“St. Francis Rock Garden″
Technical details: Canon EOS 5D Mark II camera, EF24-105mm f/4L IS USM @ 50mm, ISO 100,  f/13, 1/4 sec

The “photographer” is given six sliders to manipulate their painting/photo: four for the “brush”: stylization, cleanliness, scale and bristle detail, and two for “lighting”: angular direction and shine.  With these sliders the artist can manipulate the “canvas” almost as much as one of those snobby old people with an easel who insist in sitting right where you’d prefer to set up your tripod.  Just kidding!  The majority of painters I’ve come across have been quite friendly and eager to talk nature with me.  My point is that you have a lot of options in how the final output can look like.

“Marble Creek Shut-Ins″
Technical details: Canon EOS 5D Mark II camera, EF24-105mm f/4L IS USM @ 85mm, ISO 100,  f/14, 1 sec

What I feel I like best about doing this to a photograph can be observed in the two images above.  In both of these un-manipulated photos the bush was nearly too chaotic, although each had pleasing colors, shapes and form.  It made the composition messy.  Putting some brush strokes on top of this took a bite out of all that detail and presented, may I say – order? from the brush of the “composer”.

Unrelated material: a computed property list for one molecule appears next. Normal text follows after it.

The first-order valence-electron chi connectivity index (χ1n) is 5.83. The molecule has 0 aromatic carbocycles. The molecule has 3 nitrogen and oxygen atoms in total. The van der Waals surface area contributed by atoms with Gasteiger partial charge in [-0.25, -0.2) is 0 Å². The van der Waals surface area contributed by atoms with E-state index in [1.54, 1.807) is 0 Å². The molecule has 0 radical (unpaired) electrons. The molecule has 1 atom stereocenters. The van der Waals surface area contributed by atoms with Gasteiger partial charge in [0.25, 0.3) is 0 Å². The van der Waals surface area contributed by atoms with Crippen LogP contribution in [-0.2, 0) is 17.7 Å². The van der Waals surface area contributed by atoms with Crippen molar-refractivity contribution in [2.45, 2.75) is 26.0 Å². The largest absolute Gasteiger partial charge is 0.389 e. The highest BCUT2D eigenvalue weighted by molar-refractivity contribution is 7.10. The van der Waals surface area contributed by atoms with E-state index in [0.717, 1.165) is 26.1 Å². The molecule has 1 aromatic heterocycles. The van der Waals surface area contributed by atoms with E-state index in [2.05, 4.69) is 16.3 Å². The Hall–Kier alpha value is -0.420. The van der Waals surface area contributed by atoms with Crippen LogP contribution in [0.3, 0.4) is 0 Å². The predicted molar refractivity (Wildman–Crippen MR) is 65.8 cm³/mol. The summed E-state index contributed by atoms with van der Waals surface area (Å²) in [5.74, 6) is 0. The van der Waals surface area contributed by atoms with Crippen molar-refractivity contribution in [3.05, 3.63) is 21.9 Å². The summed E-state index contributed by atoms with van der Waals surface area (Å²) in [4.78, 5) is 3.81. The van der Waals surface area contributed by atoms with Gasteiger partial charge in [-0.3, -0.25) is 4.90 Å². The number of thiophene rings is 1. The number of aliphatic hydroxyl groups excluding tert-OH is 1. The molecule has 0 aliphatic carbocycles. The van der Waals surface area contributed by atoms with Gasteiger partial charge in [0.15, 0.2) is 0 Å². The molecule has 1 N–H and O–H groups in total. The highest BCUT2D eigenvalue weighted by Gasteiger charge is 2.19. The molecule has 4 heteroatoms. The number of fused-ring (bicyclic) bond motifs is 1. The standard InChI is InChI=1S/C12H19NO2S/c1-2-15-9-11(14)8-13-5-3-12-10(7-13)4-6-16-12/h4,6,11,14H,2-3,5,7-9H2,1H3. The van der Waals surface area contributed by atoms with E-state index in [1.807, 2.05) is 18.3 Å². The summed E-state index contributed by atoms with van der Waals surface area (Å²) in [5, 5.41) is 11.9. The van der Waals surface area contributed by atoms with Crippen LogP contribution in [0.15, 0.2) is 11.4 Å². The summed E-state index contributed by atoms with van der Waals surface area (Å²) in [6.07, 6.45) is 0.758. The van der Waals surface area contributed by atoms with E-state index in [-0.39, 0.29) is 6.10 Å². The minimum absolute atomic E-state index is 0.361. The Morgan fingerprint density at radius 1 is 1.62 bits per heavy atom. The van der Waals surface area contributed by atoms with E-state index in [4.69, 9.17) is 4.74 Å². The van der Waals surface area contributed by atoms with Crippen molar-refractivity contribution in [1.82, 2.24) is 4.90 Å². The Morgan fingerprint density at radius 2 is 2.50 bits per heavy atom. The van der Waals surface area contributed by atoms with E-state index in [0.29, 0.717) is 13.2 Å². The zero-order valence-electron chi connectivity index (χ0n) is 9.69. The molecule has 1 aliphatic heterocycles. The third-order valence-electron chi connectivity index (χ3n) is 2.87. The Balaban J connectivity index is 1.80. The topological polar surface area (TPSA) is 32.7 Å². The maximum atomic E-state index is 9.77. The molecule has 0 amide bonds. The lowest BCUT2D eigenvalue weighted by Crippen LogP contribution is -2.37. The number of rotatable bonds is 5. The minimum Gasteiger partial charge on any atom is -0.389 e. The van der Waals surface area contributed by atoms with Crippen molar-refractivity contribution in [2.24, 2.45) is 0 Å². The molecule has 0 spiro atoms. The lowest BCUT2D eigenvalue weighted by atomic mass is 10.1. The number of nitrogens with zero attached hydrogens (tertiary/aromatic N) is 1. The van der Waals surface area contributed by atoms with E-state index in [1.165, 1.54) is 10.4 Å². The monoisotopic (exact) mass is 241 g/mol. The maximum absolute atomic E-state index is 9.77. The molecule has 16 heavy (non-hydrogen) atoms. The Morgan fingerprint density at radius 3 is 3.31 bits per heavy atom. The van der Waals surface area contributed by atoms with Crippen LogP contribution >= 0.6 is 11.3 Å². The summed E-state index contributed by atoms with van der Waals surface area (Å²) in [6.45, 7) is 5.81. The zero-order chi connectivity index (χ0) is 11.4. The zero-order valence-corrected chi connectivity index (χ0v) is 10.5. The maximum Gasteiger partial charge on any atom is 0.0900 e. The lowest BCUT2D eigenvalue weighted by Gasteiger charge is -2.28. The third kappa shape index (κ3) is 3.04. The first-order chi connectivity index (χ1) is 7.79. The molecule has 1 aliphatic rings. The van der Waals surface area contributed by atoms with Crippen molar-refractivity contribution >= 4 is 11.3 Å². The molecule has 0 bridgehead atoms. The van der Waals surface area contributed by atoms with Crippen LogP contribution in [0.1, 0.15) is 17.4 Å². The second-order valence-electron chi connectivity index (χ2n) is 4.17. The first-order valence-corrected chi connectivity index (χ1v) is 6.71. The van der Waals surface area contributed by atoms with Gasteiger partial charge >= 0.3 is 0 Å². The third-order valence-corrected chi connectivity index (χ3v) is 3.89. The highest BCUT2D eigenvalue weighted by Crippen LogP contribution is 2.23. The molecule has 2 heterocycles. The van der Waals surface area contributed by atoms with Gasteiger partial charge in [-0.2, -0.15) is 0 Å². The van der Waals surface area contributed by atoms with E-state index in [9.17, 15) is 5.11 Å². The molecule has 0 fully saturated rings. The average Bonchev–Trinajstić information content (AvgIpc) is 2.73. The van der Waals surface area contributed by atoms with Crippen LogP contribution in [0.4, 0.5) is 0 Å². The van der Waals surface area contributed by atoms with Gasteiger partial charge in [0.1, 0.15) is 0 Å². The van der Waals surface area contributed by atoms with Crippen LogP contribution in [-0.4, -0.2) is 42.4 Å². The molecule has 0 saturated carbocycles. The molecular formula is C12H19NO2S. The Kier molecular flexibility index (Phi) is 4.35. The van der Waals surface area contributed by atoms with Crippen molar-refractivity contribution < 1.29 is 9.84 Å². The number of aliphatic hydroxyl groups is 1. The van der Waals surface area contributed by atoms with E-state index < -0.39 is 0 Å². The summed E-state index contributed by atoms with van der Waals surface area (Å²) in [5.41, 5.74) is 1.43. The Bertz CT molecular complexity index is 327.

“Shortleaf Pine″
Technical details: Canon EOS 5D Mark II camera, EF17-40mm f/4L USM @ 20mm, ISO 100,  f/11, 1/8 sec

One of the most characteristic plants of the St. Francois Mountain region of the Missouri Ozarks, these trees are easily identified by their unique bark.  If I were patient enough to paint, I know that bark would be my favorite thing to represent in this composition.  The oil paint filter adds a bit of texture to the empty, white negative space.  I feel this images is improved by this treatment as well.

“Pair of Planes″
Technical details: Canon EOS 5D Mark II camera, EF70-200mm f/4L IS USM @ 116mm, ISO 160,  f/16, 6 sec